By Raena Murakami, Public Relations and Communications Co-Director
One of FEW’s flagship events is the biennial FEW Career Strategies Seminar (CSS), a full-day professional development event led by experienced, successful female business leaders and mentors. The event consists of workshops and skill-building sessions to equip participants with the tools necessary to enhance their lives and careers in Japan. CSS goes back to 1990, when FEW began to organize a day presenting Career Opportunities.
As part of our History series, we’ve taken a look back at past CSS events, including ones featured in our 20th Anniversary newspaper, and have collected a few of the top insights from our expert presenters over the years. These tips give a new perspective on ways that we can maximize our unique potential, and enhance both our professional and personal lives.
Click here for more information on past CSS events, and here for future FEW and Women’s Start-Up Club events. And don’t miss our Dream, Girl screening, in collaboration with Mums in Business, featuring a panel of Tokyo-based women entrepreneurs on April 26th!
- Take the leap and answer yes
Many of us have thought about making the next step in our careers — whether it’s a promotion in our current work, a transition to a new field, or a completely new start as a business owner—but either don’t know where to start or talk ourselves out of taking the leap to follow our dreams.
As FEW Strategic Partner Sara Furuya said at our 2014 CSS, fight your self-doubt, which asks, “Who me?” and reframe it with “Hell yes!” One of the most important ways to rise to your full potential is to not hold yourself back from opportunities and instead to Lean In.
Think about what motivates you, your strengths, and how your strengths can be valuable assets to your next career move. There are no perfect plans or paths, but living your dream career all starts with taking the first step.
- Tell your story
As Helen Iwata, founder of Sasuga! Communications, said at our 2014 CSS, “Like it or not, we’re all in sales now.” Communicating your value, strengths, and ideas to others in a way that is engaging and keeps them interested is key when building a business.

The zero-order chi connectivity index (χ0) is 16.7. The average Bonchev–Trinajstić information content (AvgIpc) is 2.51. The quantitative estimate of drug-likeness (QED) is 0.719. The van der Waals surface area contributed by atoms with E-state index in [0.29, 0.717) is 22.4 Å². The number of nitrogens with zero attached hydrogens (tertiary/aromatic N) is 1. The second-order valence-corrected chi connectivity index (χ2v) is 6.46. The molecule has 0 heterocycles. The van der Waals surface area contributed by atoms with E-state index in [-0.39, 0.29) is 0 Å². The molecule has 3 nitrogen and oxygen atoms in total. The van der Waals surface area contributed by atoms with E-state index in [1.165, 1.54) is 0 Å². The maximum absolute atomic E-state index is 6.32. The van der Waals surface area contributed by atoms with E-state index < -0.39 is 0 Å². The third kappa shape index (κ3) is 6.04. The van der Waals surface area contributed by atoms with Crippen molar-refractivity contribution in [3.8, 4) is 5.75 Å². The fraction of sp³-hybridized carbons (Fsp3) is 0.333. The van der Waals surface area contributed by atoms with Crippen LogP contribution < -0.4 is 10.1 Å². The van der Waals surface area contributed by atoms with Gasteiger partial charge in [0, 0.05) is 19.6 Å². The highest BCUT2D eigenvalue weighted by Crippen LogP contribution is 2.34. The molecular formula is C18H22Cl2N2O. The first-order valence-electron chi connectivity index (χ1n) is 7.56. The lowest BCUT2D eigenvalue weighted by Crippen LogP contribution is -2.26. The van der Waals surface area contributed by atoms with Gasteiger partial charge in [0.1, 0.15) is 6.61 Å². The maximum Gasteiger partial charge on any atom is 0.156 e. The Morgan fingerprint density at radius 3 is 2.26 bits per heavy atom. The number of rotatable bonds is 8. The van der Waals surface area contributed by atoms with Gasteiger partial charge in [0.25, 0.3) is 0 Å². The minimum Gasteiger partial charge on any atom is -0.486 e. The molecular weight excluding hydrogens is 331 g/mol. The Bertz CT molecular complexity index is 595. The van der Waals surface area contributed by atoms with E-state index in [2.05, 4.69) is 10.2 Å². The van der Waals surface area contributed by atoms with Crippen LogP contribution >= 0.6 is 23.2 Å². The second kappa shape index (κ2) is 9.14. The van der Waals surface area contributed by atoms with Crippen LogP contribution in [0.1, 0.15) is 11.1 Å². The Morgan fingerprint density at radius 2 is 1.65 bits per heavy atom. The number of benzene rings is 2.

Your story, vision, and goals are what drive you. It’s important not only to develop your story, but to hone your communication skills so that your story also resonates with others.
It’s said that it takes just one-tenth of a second for us to judge someone from a first impression, so we better make sure we’re putting out the right one, both personally and professionally, as described in Heike Geiling’s (Beyond Global Mindset and Cross-Cultural Competence) session at our 2016 CSS. Be confident and voice your ideas and mission — the impression you make will help you rise in your career.
- Manage your resources
The key to a successful career is managing your personal resources such as time, money, health, and relationships. It’s crucial to take care of yourself and do what you can to maintain a healthful balance in your life to help you be your best self for your clients.
We need to understand how to nurture ourselves physically, emotionally, and financially. The real world is unpredictable and complex, and to maintain our energy levels, we also need resilience, according to Tiziana Alamprese, Marketing Director, Fiat Chrysler Japan (2014 CSS).
These various elements in our lives are closely linked, and keeping the right balance will help keep your body, mind, and career healthy. Forming good habits is an investment that will help you now and in the future.
- Nurture your brand
What does a potential employer or customer see when they Google you or look at your meishi? It’s not only important to find and develop the right visual appearance for your business, but to present a consistent and authentic image, especially online, as Jennifer Shinkai of en world group explained at our 2016 CSS.
Your brand is derived from who you are, who you want to be, and who people perceive you to be. Ensure that your corporate identity is one that you’re passionate about and represents your needs, wishes, and ideas, according to Barbara Lang of atelierfünfdrei (2016 CSS).